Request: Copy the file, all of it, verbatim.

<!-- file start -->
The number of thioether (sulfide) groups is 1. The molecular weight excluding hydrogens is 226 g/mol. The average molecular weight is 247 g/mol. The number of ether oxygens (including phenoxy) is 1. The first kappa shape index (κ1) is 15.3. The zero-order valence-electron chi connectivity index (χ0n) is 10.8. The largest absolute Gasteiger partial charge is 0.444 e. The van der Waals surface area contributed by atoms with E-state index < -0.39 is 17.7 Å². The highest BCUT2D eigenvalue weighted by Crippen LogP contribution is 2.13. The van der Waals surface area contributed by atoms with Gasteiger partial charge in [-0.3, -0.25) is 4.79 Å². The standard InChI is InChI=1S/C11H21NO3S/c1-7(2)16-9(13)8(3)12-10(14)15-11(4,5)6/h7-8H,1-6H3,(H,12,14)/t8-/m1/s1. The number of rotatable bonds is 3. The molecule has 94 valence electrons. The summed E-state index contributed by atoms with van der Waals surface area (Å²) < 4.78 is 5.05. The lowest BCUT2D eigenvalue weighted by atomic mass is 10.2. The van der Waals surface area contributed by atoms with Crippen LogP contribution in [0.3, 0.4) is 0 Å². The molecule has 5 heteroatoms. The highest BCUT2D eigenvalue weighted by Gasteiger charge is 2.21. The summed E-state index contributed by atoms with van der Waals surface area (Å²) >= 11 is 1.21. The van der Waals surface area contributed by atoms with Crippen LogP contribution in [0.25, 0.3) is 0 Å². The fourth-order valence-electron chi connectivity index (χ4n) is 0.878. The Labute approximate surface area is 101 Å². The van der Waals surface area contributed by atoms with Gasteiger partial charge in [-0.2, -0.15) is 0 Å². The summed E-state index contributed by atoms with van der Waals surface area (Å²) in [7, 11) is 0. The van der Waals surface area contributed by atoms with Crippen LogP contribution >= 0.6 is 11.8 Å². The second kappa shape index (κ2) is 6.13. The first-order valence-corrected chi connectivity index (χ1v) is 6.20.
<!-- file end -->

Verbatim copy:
The number of thioether (sulfide) groups is 1. The molecular weight excluding hydrogens is 226 g/mol. The average molecular weight is 247 g/mol. The number of ether oxygens (including phenoxy) is 1. The first kappa shape index (κ1) is 15.3. The zero-order valence-electron chi connectivity index (χ0n) is 10.8. The largest absolute Gasteiger partial charge is 0.444 e. The van der Waals surface area contributed by atoms with E-state index < -0.39 is 17.7 Å². The highest BCUT2D eigenvalue weighted by Crippen LogP contribution is 2.13. The van der Waals surface area contributed by atoms with Gasteiger partial charge in [-0.3, -0.25) is 4.79 Å². The standard InChI is InChI=1S/C11H21NO3S/c1-7(2)16-9(13)8(3)12-10(14)15-11(4,5)6/h7-8H,1-6H3,(H,12,14)/t8-/m1/s1. The number of rotatable bonds is 3. The molecule has 94 valence electrons. The summed E-state index contributed by atoms with van der Waals surface area (Å²) < 4.78 is 5.05. The lowest BCUT2D eigenvalue weighted by atomic mass is 10.2. The van der Waals surface area contributed by atoms with Crippen LogP contribution in [0.3, 0.4) is 0 Å². The molecule has 5 heteroatoms. The highest BCUT2D eigenvalue weighted by Gasteiger charge is 2.21. The summed E-state index contributed by atoms with van der Waals surface area (Å²) >= 11 is 1.21. The van der Waals surface area contributed by atoms with Crippen LogP contribution in [0.25, 0.3) is 0 Å². The fourth-order valence-electron chi connectivity index (χ4n) is 0.878. The Labute approximate surface area is 101 Å². The van der Waals surface area contributed by atoms with Gasteiger partial charge in [-0.2, -0.15) is 0 Å². The summed E-state index contributed by atoms with van der Waals surface area (Å²) in [7, 11) is 0. The van der Waals surface area contributed by atoms with Crippen LogP contribution >= 0.6 is 11.8 Å². The second kappa shape index (κ2) is 6.13. The first-order valence-corrected chi connectivity index (χ1v) is 6.20.